Robin Meade: Girl Scout Leader
Presenting the compelling stories of the everyday women who came before us and broke barriers for the next generation, Meade examines what each seemed to have in common, asking “are we breakthrough women for the next generation?” If not, what's stopping us from being breakthrough women? Read More >
Mixing the stories of modern women such as the first female racecar driver and the first female war correspondent, as nominated by viewers of Meade’s Breakthrough Women series on HLN, with well-known female figures from American history, this engaging, multimedia presentation incorporates video, sound bytes, pictures and slides. Read Less ^
Relating her personal experience of all work and no play, which helped lead to debilitating panic attacks, Meade guides the audience through tips to win over peers at work without alienating your true self and your life outside your career. This valuable presentation includes advice about setting boundaries while still being a team player and goal-oriented person.
What is a “frenemy?” How do you identify one at work or in your personal life? Meade shares stories of the impact frenemies have had in her own life. She imparts a fascinating point: when a person criticizes you, it is the result of their own self-esteem and usually has nothing to do with you. A liberating dialogue, especially for teens and young women, this presentation includes tidbits on how to use a frenemy relationship for your own benefit.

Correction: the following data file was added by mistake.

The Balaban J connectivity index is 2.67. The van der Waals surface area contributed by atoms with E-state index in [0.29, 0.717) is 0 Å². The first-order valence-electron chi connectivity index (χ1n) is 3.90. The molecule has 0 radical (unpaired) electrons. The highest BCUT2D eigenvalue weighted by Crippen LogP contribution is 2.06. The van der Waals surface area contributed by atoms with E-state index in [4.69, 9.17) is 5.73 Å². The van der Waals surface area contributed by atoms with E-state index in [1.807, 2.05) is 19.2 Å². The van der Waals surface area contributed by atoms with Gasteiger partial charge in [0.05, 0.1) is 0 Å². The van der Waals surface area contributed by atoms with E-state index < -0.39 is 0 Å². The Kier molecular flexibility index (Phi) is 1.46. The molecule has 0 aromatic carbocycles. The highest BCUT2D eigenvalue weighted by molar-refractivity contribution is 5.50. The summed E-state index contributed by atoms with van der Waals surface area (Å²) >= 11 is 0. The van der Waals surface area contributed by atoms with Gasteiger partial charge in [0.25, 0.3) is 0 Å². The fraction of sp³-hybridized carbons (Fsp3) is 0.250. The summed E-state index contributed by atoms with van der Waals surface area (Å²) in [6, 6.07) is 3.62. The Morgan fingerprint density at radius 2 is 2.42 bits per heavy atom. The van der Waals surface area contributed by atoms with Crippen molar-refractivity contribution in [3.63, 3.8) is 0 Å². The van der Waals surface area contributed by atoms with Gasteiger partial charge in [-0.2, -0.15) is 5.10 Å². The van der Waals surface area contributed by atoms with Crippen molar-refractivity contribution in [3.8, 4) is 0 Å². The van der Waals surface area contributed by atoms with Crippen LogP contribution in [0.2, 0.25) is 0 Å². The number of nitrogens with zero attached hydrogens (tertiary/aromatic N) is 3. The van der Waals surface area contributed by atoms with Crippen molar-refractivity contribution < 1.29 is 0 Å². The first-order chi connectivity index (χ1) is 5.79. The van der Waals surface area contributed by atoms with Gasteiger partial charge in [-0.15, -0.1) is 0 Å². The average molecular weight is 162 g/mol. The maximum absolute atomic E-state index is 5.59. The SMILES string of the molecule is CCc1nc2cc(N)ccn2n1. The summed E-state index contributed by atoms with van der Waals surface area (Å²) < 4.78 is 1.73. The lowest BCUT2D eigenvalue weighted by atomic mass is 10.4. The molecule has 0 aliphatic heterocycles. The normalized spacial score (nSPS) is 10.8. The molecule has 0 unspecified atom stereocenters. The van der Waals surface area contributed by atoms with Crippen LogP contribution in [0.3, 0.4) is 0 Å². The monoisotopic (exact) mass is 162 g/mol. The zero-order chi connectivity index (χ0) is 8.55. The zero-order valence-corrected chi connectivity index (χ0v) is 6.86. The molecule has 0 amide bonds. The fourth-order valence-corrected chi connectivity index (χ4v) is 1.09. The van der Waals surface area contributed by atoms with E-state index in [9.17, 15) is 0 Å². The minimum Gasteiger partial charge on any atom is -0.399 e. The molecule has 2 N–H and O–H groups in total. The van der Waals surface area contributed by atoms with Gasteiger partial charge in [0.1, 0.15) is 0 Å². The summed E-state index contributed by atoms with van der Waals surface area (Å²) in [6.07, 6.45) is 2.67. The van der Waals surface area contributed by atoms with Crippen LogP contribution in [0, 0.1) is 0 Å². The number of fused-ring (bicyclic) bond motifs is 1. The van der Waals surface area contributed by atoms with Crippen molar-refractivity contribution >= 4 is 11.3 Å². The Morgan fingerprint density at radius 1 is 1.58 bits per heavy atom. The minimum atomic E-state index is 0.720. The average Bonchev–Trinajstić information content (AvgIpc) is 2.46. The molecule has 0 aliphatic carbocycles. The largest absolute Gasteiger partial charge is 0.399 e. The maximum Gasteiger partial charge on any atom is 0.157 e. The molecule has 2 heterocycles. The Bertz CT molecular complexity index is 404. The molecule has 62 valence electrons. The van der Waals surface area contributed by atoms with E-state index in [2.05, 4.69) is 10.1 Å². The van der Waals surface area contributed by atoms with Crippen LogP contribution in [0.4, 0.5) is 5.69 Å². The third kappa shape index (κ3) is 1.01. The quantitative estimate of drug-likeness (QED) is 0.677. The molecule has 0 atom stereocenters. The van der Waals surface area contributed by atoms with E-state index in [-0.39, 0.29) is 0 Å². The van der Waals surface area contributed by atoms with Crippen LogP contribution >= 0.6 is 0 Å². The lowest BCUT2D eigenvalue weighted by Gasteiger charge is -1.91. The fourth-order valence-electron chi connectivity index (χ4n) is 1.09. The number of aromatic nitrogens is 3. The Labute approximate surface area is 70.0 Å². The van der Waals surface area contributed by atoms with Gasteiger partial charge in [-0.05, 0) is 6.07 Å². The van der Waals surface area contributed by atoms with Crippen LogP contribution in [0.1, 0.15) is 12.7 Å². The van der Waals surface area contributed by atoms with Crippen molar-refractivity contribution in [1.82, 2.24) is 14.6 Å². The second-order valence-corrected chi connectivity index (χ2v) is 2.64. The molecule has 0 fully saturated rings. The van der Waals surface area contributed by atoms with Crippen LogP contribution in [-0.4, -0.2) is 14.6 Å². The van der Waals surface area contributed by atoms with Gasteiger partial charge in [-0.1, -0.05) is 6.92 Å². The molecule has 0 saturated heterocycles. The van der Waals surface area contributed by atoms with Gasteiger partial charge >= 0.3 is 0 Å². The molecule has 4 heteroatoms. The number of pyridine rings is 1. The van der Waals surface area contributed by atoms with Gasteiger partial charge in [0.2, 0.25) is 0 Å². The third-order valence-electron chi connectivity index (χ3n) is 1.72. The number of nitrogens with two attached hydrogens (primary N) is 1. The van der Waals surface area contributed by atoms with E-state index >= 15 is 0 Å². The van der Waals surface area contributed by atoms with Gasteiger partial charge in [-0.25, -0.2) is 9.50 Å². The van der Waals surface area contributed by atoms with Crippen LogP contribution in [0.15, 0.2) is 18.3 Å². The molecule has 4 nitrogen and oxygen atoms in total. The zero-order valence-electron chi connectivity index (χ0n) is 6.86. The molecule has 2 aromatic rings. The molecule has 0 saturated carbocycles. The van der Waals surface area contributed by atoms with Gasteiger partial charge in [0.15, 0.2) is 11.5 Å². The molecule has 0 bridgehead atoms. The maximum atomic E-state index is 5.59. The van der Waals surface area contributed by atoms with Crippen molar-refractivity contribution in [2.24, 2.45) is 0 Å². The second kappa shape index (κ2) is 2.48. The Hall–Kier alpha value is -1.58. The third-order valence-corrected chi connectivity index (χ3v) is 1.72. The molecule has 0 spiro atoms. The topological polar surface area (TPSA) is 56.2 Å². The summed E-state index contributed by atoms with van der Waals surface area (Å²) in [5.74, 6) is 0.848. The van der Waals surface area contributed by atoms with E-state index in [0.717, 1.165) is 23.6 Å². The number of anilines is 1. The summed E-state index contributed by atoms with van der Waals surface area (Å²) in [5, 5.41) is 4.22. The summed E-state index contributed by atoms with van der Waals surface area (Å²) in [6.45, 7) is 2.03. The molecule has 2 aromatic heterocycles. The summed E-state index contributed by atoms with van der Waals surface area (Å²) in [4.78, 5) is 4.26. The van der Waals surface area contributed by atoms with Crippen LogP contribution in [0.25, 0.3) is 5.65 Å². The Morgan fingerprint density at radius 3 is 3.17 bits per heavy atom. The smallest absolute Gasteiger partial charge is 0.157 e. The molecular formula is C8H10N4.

We all have reasons to feel good about our abilities. However, somewhere along the way we tell ourselves little lies that eventually become our story, such as “I can't do math,” “I'm not successful,” or “I will never have money.” Read More >
None of this has to be true. If you do an honest self-appraisal you will find all kinds of reasons to feel good about yourself and your abilities. Meade describes the “shapeshifting” she went through to win over others, how she slowly lost her self-image, and how she eventually experienced panic attacks on-air. She outlines how she was able to think her way back to self-esteem by doing a deep self assessment, and guides the audience through one as well. Read Less ^
"Meade is as warm and approachable in person as she seems on television - just more animated and even chattier…Meade means what she says and says what she means."
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